For years now, the most successful organizations have been creating competitive advantage by fostering cultures rooted in speed and agility. The pandemic slammed the gas pedal on this digital transformation – leading to predictions of a second wave of digital transformation sweeping every company and industry. The upside of this transformation is self-evident: Businesses are unleashing the ingenuity of their people by freeing them to work in new, faster, smarter ways to drive productivity and innovation. But there's a downside that's a lot harder to see. This agile, cloud-powered collaboration culture naturally leads to Insider Risk. Insider Risk focuses on the idea that, more often than not, data leaks are accidental. An Insider Risk mindset argues that intentions don't always matter; regardless of intention, data leaks jeopardize the financial, reputational, or operational well-being of a company, as well as its employees, customers, and partners. Most organizations don't have a firm grasp on the growing Insider Risk challenge — and they aren't seeing how new ways of working are putting valuable files and data at serious risk.
The growing Insider Risk
Remote work and decentralized collaboration are here to stay. And in this new Work-From-Anywhere world, files are constantly on the move — between endpoints, to and from the cloud, on and off the network. The vast majority of this file activity is harmless. But a surprising (and alarming) amount of file activity puts business value directly at risk — and that risk activity is growing. A recent report from the Aberdeen Group showed that the average number of data exposure events - e.g., insiders moving enterprise files to untrusted locations via email, messaging, cloud, or removable media - is 13 data exposure events per user, per day. The Insider Risk problem will continue to grow considering the rapid acceleration of digital transformation in the post-pandemic world of work. Most IT security leaders expect Insider Risks to continue to increase over the next two years, and Code42 research from spring 2021 showed that employees are a whopping 85% more likely to lose or leak files and data than they were before the pandemic.
Everyday activity causing big damage for businesses
The most challenging part of Insider Risk is homing in on the truly risky activity amid the everyday noise of harmless file activity. But here's a closely related challenge: Most risky activity isn't malicious or intentional; it's just everyday employees, trying to get everyday work done. In fact, Insider Risk often comes from your most productive and innovative employees finding shortcuts to faster, smarter ways of working — and unknowingly exposing files to risk. The impact of these everyday risks is no joke.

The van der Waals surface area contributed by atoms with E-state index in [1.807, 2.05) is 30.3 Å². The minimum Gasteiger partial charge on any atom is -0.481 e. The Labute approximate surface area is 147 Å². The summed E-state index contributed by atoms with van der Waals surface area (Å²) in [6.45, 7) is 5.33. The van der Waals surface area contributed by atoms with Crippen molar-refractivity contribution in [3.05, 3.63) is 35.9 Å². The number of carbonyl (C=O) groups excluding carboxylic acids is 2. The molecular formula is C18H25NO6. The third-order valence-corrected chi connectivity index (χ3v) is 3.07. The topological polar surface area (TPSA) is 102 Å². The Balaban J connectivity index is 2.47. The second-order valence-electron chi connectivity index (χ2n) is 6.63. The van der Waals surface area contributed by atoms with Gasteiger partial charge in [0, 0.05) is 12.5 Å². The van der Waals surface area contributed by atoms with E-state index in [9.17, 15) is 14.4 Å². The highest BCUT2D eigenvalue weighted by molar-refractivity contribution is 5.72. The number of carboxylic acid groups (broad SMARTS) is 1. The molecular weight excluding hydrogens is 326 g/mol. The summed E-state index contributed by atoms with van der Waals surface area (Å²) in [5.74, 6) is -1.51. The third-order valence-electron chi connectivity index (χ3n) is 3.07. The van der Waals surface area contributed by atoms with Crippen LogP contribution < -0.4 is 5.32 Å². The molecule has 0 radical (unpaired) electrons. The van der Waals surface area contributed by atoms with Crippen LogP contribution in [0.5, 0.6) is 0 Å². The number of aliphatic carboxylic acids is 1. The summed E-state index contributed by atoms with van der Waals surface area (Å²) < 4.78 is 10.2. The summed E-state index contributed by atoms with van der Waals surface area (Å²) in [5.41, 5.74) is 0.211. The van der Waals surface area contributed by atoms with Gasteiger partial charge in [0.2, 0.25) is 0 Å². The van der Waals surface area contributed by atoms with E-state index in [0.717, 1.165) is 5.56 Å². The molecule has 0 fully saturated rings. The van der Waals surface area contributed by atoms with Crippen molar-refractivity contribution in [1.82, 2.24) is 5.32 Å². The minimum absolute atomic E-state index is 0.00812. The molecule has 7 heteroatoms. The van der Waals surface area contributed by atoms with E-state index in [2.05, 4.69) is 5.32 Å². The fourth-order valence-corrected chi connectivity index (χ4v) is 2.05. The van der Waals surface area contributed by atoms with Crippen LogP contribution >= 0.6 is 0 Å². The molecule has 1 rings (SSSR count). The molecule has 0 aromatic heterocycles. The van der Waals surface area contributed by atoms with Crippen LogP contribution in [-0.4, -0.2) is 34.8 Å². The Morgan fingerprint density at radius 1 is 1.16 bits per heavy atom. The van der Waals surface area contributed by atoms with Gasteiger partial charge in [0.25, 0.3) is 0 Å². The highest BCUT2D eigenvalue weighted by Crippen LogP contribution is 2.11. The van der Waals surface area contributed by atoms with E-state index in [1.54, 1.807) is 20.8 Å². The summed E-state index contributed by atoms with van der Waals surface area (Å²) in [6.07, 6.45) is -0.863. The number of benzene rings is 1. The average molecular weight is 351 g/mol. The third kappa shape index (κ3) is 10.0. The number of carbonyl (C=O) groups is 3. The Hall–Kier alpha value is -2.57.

The Aberdeen Group report showed that 25% of insider data breaches involve intellectual property (IP). The report gave two ways for businesses to think about the potential cost of having their IP exposed through Insider Risk: Up to 20% of a company's revenue — or as much as 440% of the revenue generated by the exposed IP. Just because the behavior isn't intentionally malicious doesn't mean it's not hurting your business - in a big way.
You can't tolerate something you don't understand
More and more organizations today are shifting from the conventional "risk prevention" model to the more modern "risk tolerance" paradigm for data security. But the truth is that Insider Risk remains a major blind spot in most organizations — a blind spot that is growing at the speed of cloud-powered collaboration. Security teams can't see all their users' file activity — on the endpoint, in the cloud, remote, on and off the network. And what they can see is shrouded by the noise of all the harmless everyday activity. They can't get a clear signal of their biggest risks.
Without visibility and understanding of Insider Risk, it's not an empowered stance of risk tolerance — it's more like involuntary risk acceptance.
Enabling business agility starts with understanding Insider Risk
If organizations want to continue fostering speed and agility to improve business outcomes — freeing employees to work in new, better, smarter ways — they must understand the inherent risk created. They need to recognize the problem that Insider Risk presents to their business. And then work to gain a better understanding of what risk looks like in their organization: identifying their most valuable and vulnerable files and data; recognizing the potential cost of losing that IP; and gaining visibility to the biggest Insider Risks to that IP. With this solid foundation of understanding, IT and security teams can take an empowered stance on enabling the business and tolerating risk — while protecting data and business value.
Code42 is a sponsor of the second annual Insider Risk Summit taking place virtually on September 14 - 15. Learn more and register to attend the free event at www.insiderrisksummit.com.